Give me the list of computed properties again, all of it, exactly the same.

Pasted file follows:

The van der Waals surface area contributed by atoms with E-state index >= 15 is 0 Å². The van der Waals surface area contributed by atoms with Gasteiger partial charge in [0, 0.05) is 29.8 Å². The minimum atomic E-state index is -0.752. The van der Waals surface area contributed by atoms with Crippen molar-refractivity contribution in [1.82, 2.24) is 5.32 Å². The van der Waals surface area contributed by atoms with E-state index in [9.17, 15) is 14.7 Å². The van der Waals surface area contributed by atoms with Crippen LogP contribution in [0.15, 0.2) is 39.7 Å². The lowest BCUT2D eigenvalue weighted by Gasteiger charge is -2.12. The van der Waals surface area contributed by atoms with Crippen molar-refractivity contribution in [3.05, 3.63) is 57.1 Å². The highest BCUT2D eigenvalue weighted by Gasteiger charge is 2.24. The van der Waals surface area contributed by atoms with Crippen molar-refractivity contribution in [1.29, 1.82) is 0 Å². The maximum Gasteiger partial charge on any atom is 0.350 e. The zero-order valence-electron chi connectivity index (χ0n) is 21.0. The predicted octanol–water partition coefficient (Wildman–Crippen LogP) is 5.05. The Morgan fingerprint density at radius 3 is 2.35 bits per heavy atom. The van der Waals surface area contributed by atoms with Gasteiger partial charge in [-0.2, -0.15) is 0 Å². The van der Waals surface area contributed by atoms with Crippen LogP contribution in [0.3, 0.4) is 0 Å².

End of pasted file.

The van der Waals surface area contributed by atoms with E-state index >= 15 is 0 Å². The van der Waals surface area contributed by atoms with Gasteiger partial charge in [0, 0.05) is 29.8 Å². The minimum atomic E-state index is -0.752. The van der Waals surface area contributed by atoms with Crippen molar-refractivity contribution in [1.82, 2.24) is 5.32 Å². The van der Waals surface area contributed by atoms with E-state index in [9.17, 15) is 14.7 Å². The van der Waals surface area contributed by atoms with Crippen LogP contribution in [0.15, 0.2) is 39.7 Å². The lowest BCUT2D eigenvalue weighted by Gasteiger charge is -2.12. The van der Waals surface area contributed by atoms with Crippen molar-refractivity contribution in [3.05, 3.63) is 57.1 Å². The highest BCUT2D eigenvalue weighted by Gasteiger charge is 2.24. The van der Waals surface area contributed by atoms with Crippen molar-refractivity contribution in [1.29, 1.82) is 0 Å². The maximum Gasteiger partial charge on any atom is 0.350 e. The zero-order valence-electron chi connectivity index (χ0n) is 21.0. The predicted octanol–water partition coefficient (Wildman–Crippen LogP) is 5.05. The Morgan fingerprint density at radius 3 is 2.35 bits per heavy atom. The van der Waals surface area contributed by atoms with Gasteiger partial charge in [-0.2, -0.15) is 0 Å². The van der Waals surface area contributed by atoms with Crippen LogP contribution in [0.3, 0.4) is 0 Å².